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    Weekly trivia: which famous ship set sail on 10th April?

    5 April 2020

    With ‘normal’ news on hold at the moment, it’s to the past that we have to turn for ‘take your mind off the virus’ material. In that spirit, every weekend Spectator Life is bringing you doses of topical trivia – facts, figures and anecdotes inspired by the current week’s dates in history…

    April 4

    In 1958 the CND peace symbol was displayed in public for the first time. It is a combination of the semaphore signals for N (‘nuclear’) and D (‘disarmament’). 

    April 5

    Peter Grant (born 1935). The Led Zeppelin manager was once paying for a hotel room that the band had trashed in Seattle. The manager said: ‘I’d love to be able to do that – just wreck a hotel room.’ Grant peeled off an extra wad of bills with the words: ‘Here, have one on me.’ The manager duly wrecked a room of his choice.

    April 6

    Anthony Fokker (born 1890), founder of the aircraft firm. Douglas Bader once gave a speech at a posh girls’ school about his experiences during World War II, and mentioned a particular battle. ‘My engine was on fire, I had two of the f***ers on my tail, one f***er was coming up at me from the left, there were two more f***ers about a hundred feet above me …’ The headmistress panicked and said: ‘As I’m sure you know, girls, there was a type of German plane during the war called the “Fokker”’. Bader replied: ‘I don’t know about that – all I can tell you is these chaps were flying Messerschmitts.’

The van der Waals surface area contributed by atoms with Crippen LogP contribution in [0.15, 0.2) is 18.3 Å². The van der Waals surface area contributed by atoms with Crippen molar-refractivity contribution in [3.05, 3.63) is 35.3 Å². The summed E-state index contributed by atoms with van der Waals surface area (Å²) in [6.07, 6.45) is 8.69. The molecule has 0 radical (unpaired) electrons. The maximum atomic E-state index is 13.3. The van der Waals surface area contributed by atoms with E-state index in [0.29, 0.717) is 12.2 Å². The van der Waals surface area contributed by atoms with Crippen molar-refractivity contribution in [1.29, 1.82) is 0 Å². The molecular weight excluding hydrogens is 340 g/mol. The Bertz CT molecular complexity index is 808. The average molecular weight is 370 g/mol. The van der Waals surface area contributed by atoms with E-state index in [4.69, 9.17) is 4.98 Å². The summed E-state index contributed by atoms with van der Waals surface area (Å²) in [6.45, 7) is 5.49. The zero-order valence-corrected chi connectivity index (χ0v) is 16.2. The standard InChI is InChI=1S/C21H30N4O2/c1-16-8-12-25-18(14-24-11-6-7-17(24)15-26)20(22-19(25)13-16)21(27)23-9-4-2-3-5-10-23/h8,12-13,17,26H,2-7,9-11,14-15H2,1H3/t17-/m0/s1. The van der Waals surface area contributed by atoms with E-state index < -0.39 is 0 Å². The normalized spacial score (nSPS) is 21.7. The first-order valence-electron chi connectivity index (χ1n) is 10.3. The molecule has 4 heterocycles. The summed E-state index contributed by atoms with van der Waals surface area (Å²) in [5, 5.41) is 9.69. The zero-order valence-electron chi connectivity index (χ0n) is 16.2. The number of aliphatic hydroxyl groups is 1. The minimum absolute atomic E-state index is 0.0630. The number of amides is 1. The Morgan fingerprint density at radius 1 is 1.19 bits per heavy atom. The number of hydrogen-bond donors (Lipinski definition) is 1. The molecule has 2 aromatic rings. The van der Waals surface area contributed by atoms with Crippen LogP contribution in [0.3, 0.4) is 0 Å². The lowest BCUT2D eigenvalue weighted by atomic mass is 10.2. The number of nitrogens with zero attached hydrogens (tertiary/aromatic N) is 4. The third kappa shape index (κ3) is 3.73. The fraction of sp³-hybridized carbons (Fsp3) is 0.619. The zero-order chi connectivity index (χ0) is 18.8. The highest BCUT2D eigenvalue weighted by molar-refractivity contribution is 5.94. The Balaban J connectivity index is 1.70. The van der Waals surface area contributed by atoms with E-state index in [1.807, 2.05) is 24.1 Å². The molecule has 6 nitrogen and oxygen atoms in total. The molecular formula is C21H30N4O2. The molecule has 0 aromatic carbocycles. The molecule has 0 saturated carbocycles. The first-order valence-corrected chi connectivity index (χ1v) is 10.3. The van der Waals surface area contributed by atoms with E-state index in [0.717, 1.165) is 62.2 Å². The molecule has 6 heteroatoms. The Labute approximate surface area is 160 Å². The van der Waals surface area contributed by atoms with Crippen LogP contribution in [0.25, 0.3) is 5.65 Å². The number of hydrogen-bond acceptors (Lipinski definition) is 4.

April 7

    In 1827, John Walker of Stockton-on-Tees sold the first match. He’d invented his ‘friction lights’ by mistake, when some chemicals from a pot dried on the end of the stick with which he was stirring them. When he tried to scrape them off, they burst into flames. His product was sold in boxes of 50, with a separate piece of sandpaper to light them.

    Francis Ford Coppola (born 1939). His nephew is Nicolas Cage, who was born Nicolas Coppola. The actor changed his surname to avoid accusations of nepotism. (Literally – the word comes from ‘nepos’, the Latin for ‘nephew’.)

    Nicolas ‘Coppola’ Cage (Photo: Getty)

    April 8

    In 1908 H.H. Asquith became Prime Minister. He had to travel to Biarritz to be formally appointed by Edward VII, who was on holiday there. Asquith remains the only British Prime Minister to take office on foreign soil.

    April 9

     In 1992 the Conservatives won the general election under John Major. Their total number of votes (14,093,007) is still the highest ever received by one party in a UK general election. (Even Tony Blair’s 1997 landslide only saw Labour receiving 13,518,167 votes.)

    Isambard Kingdom Brunel (born 1806). It’s said that the engineer aligned the Box Tunnel (between Bath and Chippenham on the Great Western mainline) so that the rising sun shines through it on his birthday.

    April 10

     In 1912, the Titanic set sail from Southampton. The ship’s rivets alone weighed a total of 1200 tons.